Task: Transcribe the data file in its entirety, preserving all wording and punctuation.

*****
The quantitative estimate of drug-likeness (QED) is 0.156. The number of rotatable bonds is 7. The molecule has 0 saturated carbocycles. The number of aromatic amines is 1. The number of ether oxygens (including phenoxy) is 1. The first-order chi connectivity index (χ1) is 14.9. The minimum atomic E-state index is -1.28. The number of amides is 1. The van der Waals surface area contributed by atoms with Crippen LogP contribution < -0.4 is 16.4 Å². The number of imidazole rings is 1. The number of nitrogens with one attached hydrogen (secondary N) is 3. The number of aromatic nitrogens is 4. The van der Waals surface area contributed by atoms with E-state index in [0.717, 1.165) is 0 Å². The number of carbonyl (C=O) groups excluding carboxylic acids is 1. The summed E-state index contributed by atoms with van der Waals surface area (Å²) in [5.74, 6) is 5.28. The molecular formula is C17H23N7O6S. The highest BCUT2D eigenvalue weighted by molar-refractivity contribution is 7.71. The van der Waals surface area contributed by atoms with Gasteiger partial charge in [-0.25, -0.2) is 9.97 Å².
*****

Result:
The quantitative estimate of drug-likeness (QED) is 0.156. The number of rotatable bonds is 7. The molecule has 0 saturated carbocycles. The number of aromatic amines is 1. The number of ether oxygens (including phenoxy) is 1. The first-order chi connectivity index (χ1) is 14.9. The minimum atomic E-state index is -1.28. The number of amides is 1. The van der Waals surface area contributed by atoms with Crippen LogP contribution < -0.4 is 16.4 Å². The number of imidazole rings is 1. The number of nitrogens with one attached hydrogen (secondary N) is 3. The number of aromatic nitrogens is 4. The van der Waals surface area contributed by atoms with E-state index in [0.717, 1.165) is 0 Å². The number of carbonyl (C=O) groups excluding carboxylic acids is 1. The summed E-state index contributed by atoms with van der Waals surface area (Å²) in [5.74, 6) is 5.28. The molecular formula is C17H23N7O6S. The highest BCUT2D eigenvalue weighted by molar-refractivity contribution is 7.71. The van der Waals surface area contributed by atoms with Gasteiger partial charge in [-0.25, -0.2) is 9.97 Å².